To save or not to save?

I always feel like I need to save every receipt and piece of monetary paperwork. However, then I get behind on all of my filing! I have so many piles waiting to be added to the filing cabinet. So what exactly do you need to save? I have compiled some tips from a few sites to answer this question.

* Note: Be sure to shred or tear up any documents when you do get rid of them to avoid identity theft.

Receipts: Save receipts for any items you plan to itemize on your taxes as well as items that you might need to return. I personally save all my receipts for the current year and the past year. I keep them by type and month in envelopes (monthly, irregular, grocery, and other bills). When I have accumulated two years of receipts, I purge the monthly and grocery receipts from the oldest year. I save any irregular receipts just in case I need to return or repair something at a later date. You might need those receipts also for proving purchases for warranties or upgrade options for getting reimbursed for lost luggage.

It is important to have some system to track your spending with your receipts and to reconcile your receipts with your bank statements and credit card statements. This will make budgeting, saving money, tax preparation, and meeting with a financial advisor much easier. See my post on “Make your checkbook digital!

Receipts, warranties and instruction booklets for major household appliances and electronics: Keep these until you no longer own an item. You only need to save the warranty information until the period it covers has passed.

Bank records: You need to reconcile your monthly bank statements with your receipts and deposits. Save them until your taxes for that year are done and you have pulled out any statements you need to prove any deductions. Shred the rest.

Pay stubs: You only need the current year’s stubs until you have reconciled them with your annual W-2 form.

Credit-card bills: For the most part you don’t need to keep these after you have checked and paid them. It is a good idea to keep them for at least two statement periods to make sure you are not double-charged for something. However, save any that include items you will be using for tax deductions (i.e. charitable donations). Also keep any statements that have an item that is under warranty. Save the bill until your warranty expiration date. You may need it if your item needs a repair.

Explanation of Benefits: If you are in the middle of a major medical issue, save them. Once your insurance has covered all the charges, there is no need to save them. However, you might want to save them until the end of the year to keep track of your deductible and to use for tax purposes.

Insurance policies: Keep descriptions of your policies that you renew each year (home, apartment, car, etc.). Keep the paperwork until you get a new policy.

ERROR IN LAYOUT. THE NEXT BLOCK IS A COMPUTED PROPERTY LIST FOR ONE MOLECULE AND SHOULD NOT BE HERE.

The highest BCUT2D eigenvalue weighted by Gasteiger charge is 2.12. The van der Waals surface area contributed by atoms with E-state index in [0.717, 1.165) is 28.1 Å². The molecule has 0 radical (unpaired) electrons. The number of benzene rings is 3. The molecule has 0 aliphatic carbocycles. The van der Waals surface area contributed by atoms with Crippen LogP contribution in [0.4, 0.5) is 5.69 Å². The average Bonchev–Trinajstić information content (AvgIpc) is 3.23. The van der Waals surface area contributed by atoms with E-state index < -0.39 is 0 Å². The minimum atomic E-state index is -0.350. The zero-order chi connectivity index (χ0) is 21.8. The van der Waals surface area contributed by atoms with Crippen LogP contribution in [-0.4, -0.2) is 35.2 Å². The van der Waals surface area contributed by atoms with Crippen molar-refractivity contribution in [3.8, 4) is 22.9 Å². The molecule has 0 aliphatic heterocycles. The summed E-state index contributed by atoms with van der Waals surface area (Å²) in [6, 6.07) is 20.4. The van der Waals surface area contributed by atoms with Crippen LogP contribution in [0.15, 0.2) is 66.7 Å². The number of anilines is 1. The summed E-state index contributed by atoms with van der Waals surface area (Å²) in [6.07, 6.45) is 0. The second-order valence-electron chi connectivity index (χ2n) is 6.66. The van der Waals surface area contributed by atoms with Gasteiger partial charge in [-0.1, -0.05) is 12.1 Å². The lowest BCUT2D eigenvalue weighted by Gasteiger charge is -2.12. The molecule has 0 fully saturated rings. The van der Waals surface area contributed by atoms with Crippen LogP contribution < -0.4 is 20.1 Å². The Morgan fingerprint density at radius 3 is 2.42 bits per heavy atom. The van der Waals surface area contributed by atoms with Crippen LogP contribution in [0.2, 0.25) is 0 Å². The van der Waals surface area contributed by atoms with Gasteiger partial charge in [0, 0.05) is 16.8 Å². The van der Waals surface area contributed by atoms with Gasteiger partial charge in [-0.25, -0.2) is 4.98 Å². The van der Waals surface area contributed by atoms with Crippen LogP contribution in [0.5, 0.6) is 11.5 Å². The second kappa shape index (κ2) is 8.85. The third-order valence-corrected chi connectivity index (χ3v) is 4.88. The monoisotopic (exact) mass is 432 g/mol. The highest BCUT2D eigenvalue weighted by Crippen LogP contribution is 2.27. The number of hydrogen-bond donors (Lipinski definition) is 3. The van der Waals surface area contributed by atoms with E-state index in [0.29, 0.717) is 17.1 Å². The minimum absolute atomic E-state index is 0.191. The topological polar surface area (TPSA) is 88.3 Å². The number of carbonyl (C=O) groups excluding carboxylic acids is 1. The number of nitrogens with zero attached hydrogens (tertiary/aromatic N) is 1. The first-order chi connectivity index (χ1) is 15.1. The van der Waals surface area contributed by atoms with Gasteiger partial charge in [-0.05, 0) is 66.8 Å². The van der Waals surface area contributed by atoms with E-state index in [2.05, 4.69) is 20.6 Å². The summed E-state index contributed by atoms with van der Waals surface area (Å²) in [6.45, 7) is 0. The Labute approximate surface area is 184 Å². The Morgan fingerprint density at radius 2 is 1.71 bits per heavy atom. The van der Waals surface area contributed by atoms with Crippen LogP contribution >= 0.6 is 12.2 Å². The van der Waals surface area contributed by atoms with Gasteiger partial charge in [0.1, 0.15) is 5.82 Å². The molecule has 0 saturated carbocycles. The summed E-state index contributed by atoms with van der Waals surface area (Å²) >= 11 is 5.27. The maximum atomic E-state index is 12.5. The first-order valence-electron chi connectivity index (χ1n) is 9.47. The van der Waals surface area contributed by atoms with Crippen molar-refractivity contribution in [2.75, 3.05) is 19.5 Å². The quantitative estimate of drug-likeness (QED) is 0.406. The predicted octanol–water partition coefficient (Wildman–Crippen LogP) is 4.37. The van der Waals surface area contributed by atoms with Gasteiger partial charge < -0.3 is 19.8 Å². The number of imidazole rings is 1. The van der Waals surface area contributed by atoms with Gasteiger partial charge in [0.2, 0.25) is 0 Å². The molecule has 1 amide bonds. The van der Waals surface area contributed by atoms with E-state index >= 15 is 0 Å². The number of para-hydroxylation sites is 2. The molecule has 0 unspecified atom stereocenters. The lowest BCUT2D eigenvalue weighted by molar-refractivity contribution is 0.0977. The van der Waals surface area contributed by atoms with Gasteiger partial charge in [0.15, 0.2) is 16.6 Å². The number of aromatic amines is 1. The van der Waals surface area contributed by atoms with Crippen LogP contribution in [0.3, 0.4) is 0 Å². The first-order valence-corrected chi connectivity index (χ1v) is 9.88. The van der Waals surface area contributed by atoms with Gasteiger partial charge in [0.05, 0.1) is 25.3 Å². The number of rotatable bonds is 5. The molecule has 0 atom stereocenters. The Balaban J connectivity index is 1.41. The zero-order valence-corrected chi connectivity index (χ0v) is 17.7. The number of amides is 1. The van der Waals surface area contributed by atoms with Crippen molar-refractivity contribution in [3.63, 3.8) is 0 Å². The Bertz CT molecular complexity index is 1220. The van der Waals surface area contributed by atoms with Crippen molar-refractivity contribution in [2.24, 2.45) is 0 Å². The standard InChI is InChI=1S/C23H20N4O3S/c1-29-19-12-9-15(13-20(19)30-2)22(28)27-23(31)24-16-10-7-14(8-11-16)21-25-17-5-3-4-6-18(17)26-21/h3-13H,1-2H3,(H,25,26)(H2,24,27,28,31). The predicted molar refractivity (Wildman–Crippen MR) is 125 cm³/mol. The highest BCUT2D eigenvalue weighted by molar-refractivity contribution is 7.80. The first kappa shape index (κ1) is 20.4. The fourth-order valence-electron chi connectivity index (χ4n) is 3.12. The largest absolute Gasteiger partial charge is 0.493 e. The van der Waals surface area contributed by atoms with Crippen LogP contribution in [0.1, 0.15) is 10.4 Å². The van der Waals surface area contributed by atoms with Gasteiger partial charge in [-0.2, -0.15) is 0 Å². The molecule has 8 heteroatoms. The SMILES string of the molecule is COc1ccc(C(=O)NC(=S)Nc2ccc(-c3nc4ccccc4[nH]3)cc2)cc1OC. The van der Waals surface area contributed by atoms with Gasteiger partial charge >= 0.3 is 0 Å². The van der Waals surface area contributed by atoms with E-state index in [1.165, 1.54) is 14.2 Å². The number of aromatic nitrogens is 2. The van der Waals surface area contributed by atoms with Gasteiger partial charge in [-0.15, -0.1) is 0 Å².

Life-insurance policies: Hold onto permanent life insurance policy documents (from policies that have a cash value or investment component) in your safe-deposit box indefinitely. If you have a term life policy, hold the documents until the term is over, and then get rid of them.

Loan documents: Save your closing documents, titles and registration information for your mortgage, vehicle, student loans, and other loans in your safe-deposit box. After your loan is paid off, you can get rid of them. Keep your vehicle and home maintenance and repair records in your home files.

Investment statements: You really only need to keep your monthly and quarterly statements from brokerage, 401(k), IRA, Keogh and other investment accounts until the new statements arrive. Keep your annual statements as long as you own those investments (make sure the cost basis and holding period are noted on them). Then store them with that year’s tax records.

Mutual and index fund prospectuses: You do not need to save these after you have looked at them.

Savings bonds: Keep these in a safe-deposit box or other safe place until you cash them in. You can also convert them to electronic form using the Treasury’s SmartExchange program, at http://www.treasurydirect.gov.

Tax documents: Save your federal and state returns and all the accompanying documents for seven years, in case you are audited. You can also save the pdf of your completed return if you did them on a software program. You may want to save the tax returns for longer than seven years by scanning them and saving them on CD or an external hard drive.

Birth certificates, death certificates, marriage licenses, divorce decrees, Social Security cards, and military discharge papers: Save all of these in a safe-deposit box indefinitely. Other documents to hold on forever include: defined-benefit plan documents from current and former employers (pensions),

Estate-planning documents: Wills, trusts, and powers of attorney are other documents to keep in your safe-deposit box indefinitely. Your lawyer and executor should also have copies. Your primary care doctor and anyone you grant authority to make decisions on your behalf should have copies of your health-care proxy.

Safe-deposit box inventory: It is a good idea to keep a record of the location of the box and your keys. Also create a list of what you have in the box. Update the list once a year or as you add or remove documents. Keep photocopies at home of any documents you have stored in the box in case you need to refer to them.

Sources:
Declutter Your Life: Which Receipts To Save From Your Filing Cabinet from LearnVest.
Receipts: 5 Reasons to Save Them from CESI Debt Solutions.
Conquer the paper piles: What documents to keep, what you can toss—and when from Consumer Reports.

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